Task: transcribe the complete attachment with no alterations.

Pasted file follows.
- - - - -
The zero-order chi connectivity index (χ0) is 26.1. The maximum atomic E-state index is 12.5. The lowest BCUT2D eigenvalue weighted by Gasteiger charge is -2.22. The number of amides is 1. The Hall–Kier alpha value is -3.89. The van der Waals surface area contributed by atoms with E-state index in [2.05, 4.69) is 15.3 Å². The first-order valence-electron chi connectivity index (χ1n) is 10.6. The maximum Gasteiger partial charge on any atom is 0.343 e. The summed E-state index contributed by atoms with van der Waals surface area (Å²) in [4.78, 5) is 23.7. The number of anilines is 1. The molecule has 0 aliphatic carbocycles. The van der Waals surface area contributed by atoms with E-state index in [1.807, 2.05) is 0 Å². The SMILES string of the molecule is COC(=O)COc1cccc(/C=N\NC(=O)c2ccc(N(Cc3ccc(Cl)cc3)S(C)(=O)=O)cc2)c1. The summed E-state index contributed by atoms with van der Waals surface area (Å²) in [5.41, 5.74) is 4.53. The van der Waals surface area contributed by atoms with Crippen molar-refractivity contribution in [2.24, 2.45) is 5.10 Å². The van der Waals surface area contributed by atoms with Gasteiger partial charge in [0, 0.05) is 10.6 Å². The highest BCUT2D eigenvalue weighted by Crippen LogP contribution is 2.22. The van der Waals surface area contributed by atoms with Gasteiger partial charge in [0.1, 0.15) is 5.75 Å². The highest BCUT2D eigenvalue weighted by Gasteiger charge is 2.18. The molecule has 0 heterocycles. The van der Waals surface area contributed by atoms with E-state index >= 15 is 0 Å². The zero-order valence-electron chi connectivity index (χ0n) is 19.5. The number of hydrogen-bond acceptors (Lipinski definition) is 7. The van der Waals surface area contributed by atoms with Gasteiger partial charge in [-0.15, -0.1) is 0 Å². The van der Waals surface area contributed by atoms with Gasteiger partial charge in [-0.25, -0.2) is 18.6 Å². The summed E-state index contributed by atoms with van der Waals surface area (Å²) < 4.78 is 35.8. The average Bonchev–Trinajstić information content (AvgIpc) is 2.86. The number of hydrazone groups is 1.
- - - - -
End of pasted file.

The zero-order chi connectivity index (χ0) is 26.1. The maximum atomic E-state index is 12.5. The lowest BCUT2D eigenvalue weighted by Gasteiger charge is -2.22. The number of amides is 1. The Hall–Kier alpha value is -3.89. The van der Waals surface area contributed by atoms with E-state index in [2.05, 4.69) is 15.3 Å². The first-order valence-electron chi connectivity index (χ1n) is 10.6. The maximum Gasteiger partial charge on any atom is 0.343 e. The summed E-state index contributed by atoms with van der Waals surface area (Å²) in [4.78, 5) is 23.7. The number of anilines is 1. The molecule has 0 aliphatic carbocycles. The van der Waals surface area contributed by atoms with E-state index in [1.807, 2.05) is 0 Å². The SMILES string of the molecule is COC(=O)COc1cccc(/C=N\NC(=O)c2ccc(N(Cc3ccc(Cl)cc3)S(C)(=O)=O)cc2)c1. The summed E-state index contributed by atoms with van der Waals surface area (Å²) in [5.41, 5.74) is 4.53. The van der Waals surface area contributed by atoms with Crippen molar-refractivity contribution in [2.24, 2.45) is 5.10 Å². The van der Waals surface area contributed by atoms with Gasteiger partial charge in [0, 0.05) is 10.6 Å². The highest BCUT2D eigenvalue weighted by Crippen LogP contribution is 2.22. The van der Waals surface area contributed by atoms with Gasteiger partial charge in [0.1, 0.15) is 5.75 Å². The highest BCUT2D eigenvalue weighted by Gasteiger charge is 2.18. The molecule has 0 heterocycles. The van der Waals surface area contributed by atoms with E-state index >= 15 is 0 Å². The zero-order valence-electron chi connectivity index (χ0n) is 19.5. The number of hydrogen-bond acceptors (Lipinski definition) is 7. The van der Waals surface area contributed by atoms with Gasteiger partial charge in [-0.15, -0.1) is 0 Å². The van der Waals surface area contributed by atoms with Gasteiger partial charge in [-0.25, -0.2) is 18.6 Å². The summed E-state index contributed by atoms with van der Waals surface area (Å²) < 4.78 is 35.8. The average Bonchev–Trinajstić information content (AvgIpc) is 2.86. The number of hydrazone groups is 1.